The value to the reader is more intangible, although it comes down to this: Galai wants Outbrain to make suggestions that are so relevant and compelling to a person's personal preferences, that he or she doesn't know what to read first.
"I want to know someone is putting a deliberate effort into making recommendations just for me," he says.
Two places Outbrain links will never: to advertising sites that require the visitor to give up personal information for some sort of registration form or to the home page for some sort of promotion or advertisement.
"Fundamentally the most important thing for Outbrain is that users trust our links," Galai says. "People need to feel OK to click on something. It comes down to this: are we building user trust or are we eroding it?
Outbrain is actually an idea the 42-year-old serial entrepreneur first began mulling more than two decades ago, although he started and sold three other companies before getting to this one: search-engine marketing company Quiqo, bought by AOL for $363 million; "floating ad" technology play Ad4Ever; and NetWorks Web Design.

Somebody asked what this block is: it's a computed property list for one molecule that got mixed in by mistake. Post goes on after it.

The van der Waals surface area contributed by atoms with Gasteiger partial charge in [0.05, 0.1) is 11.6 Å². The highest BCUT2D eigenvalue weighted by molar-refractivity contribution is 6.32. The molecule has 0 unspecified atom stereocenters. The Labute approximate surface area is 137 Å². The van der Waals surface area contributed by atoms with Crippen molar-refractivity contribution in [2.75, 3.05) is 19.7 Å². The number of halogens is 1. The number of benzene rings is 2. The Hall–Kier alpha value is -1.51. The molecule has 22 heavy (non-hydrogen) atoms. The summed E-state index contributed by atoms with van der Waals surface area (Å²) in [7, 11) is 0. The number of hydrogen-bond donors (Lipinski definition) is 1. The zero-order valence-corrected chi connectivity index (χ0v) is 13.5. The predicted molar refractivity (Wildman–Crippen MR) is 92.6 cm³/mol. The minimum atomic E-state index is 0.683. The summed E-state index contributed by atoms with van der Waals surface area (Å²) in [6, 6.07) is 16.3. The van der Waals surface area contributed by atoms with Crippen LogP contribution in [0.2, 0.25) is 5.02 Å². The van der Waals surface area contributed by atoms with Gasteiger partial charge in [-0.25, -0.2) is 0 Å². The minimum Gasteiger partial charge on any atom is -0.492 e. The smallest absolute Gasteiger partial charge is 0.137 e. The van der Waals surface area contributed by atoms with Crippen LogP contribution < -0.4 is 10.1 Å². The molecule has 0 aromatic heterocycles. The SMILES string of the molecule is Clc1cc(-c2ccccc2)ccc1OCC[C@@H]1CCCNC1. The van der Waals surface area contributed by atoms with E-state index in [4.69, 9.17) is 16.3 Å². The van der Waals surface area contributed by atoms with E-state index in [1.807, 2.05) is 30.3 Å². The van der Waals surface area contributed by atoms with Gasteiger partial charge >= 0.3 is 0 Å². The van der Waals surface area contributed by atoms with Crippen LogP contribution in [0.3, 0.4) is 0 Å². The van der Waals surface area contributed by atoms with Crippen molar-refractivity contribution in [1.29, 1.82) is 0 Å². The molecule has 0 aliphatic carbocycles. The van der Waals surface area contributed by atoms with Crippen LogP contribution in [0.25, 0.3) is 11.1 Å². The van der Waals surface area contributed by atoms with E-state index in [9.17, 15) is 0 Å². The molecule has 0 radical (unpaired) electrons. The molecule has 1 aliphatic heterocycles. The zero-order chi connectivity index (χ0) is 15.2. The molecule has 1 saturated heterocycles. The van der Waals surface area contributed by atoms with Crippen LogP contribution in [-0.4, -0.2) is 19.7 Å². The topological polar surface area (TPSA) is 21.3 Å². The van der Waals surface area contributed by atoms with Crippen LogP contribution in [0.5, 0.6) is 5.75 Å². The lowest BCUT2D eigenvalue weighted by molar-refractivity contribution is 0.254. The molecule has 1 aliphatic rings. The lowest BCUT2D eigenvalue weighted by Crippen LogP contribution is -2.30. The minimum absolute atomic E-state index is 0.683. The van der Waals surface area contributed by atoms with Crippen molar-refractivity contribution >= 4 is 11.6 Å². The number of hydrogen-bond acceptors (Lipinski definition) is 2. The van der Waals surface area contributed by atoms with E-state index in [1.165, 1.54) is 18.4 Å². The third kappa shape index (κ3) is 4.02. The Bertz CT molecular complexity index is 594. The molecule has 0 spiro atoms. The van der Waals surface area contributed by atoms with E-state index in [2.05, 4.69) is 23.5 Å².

Co-founded by Galai and Ori Lahav, who leads the research and development in Israel as Outbrain CTO, the company now employs about 180 people. As CEO, Galai runs the U.S.-based sales and marketing division stateside. So far, it has raised about $65 million in venture capital.
Aside from three years living in Los Angeles while his father was teaching business at UCLA, Galai lived in Israel until he was 35. He moved to New York about eight years ago at the behest of an investor in one of his earlier companies – the Boston-based venture capital firm was concerned about his ongoing service as an officer in the Israeli naval reserves. Negotiating deals while simultaneously calling the shots from a base in the Gaza Strip might understandably be considered a risk factor.